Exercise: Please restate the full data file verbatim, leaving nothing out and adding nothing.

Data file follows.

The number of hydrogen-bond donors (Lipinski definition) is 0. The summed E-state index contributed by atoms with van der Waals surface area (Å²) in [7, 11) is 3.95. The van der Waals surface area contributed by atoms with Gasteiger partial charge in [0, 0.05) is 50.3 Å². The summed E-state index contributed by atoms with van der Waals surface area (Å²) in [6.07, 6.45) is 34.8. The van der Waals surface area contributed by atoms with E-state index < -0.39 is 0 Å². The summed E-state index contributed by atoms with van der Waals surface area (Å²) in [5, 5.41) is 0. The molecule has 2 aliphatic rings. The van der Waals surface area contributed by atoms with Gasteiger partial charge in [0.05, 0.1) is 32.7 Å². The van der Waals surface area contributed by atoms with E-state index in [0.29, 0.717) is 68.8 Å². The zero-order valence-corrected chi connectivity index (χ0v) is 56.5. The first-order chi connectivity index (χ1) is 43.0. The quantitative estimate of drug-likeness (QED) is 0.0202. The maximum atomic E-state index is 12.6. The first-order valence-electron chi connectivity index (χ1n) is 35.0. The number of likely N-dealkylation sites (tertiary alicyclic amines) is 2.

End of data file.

The number of hydrogen-bond donors (Lipinski definition) is 0. The summed E-state index contributed by atoms with van der Waals surface area (Å²) in [7, 11) is 3.95. The van der Waals surface area contributed by atoms with Gasteiger partial charge in [0, 0.05) is 50.3 Å². The summed E-state index contributed by atoms with van der Waals surface area (Å²) in [6.07, 6.45) is 34.8. The van der Waals surface area contributed by atoms with E-state index < -0.39 is 0 Å². The summed E-state index contributed by atoms with van der Waals surface area (Å²) in [5, 5.41) is 0. The molecule has 2 aliphatic rings. The van der Waals surface area contributed by atoms with Gasteiger partial charge in [0.05, 0.1) is 32.7 Å². The van der Waals surface area contributed by atoms with E-state index in [0.29, 0.717) is 68.8 Å². The zero-order valence-corrected chi connectivity index (χ0v) is 56.5. The first-order chi connectivity index (χ1) is 43.0. The quantitative estimate of drug-likeness (QED) is 0.0202. The maximum atomic E-state index is 12.6. The first-order valence-electron chi connectivity index (χ1n) is 35.0. The number of likely N-dealkylation sites (tertiary alicyclic amines) is 2.